The Tenant Fees Act is forcing tenants to choose between their pet and a roof over their head
3 min read
Under the Tenant Fees Act, many landlords opt for blanket "no pets" bans in their contracts. The Act should be amended to allow landlords to stipulate that insurance policies which cover tenants for pet damage is held.
When the Tenant Fees Act was introduced in 2019, it heralded a long overdue end to unscrupulous landlords and lettings agencies being able to charge evermore ridiculous deposits and fees.
Unfortunately, it also took away an important negotiating tool for pet owning tenants – the 5 week deposit cap set within the legislation meant that landlords no longer had scope to charge a separate pet deposit; nor could they request that pet damage insurance was held.
Renting with pets has become increasingly difficult over the years, but this change in the law saw many more landlords – 1 in 5 who used to allow pets - opt for blanket “no pets” bans in their contracts, leading to many tenants having to make the heart-breaking choice of pet vs a roof over their head.
More tenants and less pet friendly landlords equal more surrendered animals and less potential adopters
Demand for pet friendly rental properties has increased 120 per cent since last summer, yet only 7 per cent of landlords advertise their properties as pet friendly. Consequently, rescue services across the country are overflowing with pets that had perfectly good, loving homes, but had to be surrendered so their owners could move house. Battersea alone cites rental reasons as being the second highest cause of pets taken in, and with more people renting than ever before, this is causing a very serious and growing problem.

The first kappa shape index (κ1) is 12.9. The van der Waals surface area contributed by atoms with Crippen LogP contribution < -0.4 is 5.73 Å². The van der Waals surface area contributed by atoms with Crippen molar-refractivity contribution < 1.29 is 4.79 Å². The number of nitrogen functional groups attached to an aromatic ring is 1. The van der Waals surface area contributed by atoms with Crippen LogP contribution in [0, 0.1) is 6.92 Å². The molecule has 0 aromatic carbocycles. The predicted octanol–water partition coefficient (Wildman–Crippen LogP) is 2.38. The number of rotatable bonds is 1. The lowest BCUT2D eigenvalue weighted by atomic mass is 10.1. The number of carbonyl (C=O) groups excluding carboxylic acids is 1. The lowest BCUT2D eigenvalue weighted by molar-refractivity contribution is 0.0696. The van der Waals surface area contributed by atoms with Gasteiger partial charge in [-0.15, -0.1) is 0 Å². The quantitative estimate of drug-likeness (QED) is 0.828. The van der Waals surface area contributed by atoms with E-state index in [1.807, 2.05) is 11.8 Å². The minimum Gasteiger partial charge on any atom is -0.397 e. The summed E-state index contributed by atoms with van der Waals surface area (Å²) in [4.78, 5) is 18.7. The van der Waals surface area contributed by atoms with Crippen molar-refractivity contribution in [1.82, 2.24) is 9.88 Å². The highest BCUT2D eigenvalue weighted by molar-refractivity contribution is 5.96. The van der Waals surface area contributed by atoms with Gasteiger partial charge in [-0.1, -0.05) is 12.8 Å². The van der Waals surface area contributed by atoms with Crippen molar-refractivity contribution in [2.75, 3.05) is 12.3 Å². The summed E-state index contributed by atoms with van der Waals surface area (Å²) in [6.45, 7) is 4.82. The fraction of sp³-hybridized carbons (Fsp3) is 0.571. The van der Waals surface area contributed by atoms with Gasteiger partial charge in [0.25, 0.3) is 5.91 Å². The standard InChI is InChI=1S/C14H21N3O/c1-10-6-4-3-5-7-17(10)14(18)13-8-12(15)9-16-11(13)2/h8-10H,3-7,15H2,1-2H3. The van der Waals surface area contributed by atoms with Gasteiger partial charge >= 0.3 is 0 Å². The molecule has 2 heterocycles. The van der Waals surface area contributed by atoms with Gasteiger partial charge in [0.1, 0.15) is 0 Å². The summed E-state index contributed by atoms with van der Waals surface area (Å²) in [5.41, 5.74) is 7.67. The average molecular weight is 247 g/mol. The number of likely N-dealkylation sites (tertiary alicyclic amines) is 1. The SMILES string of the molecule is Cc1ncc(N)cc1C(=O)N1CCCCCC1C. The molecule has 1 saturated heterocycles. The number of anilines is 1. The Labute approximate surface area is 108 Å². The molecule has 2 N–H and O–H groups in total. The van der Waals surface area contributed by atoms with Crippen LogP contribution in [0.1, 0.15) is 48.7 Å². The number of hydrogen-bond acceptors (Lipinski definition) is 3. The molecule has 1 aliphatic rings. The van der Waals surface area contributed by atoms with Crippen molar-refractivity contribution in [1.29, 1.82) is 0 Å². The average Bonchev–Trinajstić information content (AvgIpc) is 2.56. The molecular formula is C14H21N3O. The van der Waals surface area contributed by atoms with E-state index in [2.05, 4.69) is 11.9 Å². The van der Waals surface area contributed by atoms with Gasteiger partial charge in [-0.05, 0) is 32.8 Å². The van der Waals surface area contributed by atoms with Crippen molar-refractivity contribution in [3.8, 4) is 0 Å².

More tenants and less pet friendly landlords equal more surrendered animals and less potential adopters. The equation simply doesn’t work, and change is desperately needed.
There is a solution, and it’s surprisingly simple. Insurance policies which cover tenants for pet damage are few and far between, and not very well publicised, but they are out there, and for extremely affordable premiums – often less than the monthly pet rents some landlords now charge – and with additional benefits: they are completely portable, claims can be paid directly to a landlord and tenants can build up a no claims history, or, conversely, bear the increased premium for any claim made.
With greater awareness will come greater take-up and choice in the marketplace, but the key to real change, proposed in the republished AdvoCATS report “Heads for Tails” of which I am the author, lies in amending the Tenant Fees Act 2019 to include the right for a landlord to stipulate that this type of insurance is held.
Add in the option for a pet deposit, with a financial cap so as not to falsely inflate the sum geographically, and you again grease the wheels of the pet friendly rental machine. These could both be added to the list of “Permitted Payments” using secondary legislation, needing a simple up/down vote in the House of Commons.
If lockdown has shown us anything, it is that company and interaction are integral to our wellbeing, and to some people, that’s achieved via pet ownership. Recent research indicates that over half of tenants would be willing to take out pet damage insurance if it meant they could keep their pets or adopt anew, and more than three quarters of landlords favour such options being available.
We have a chance now to change the law and make renting with pets easier and fairer for all – let’s grab it with both paws.
Jennifer Berezai is the co-founder of AdvoCATSeastmids.
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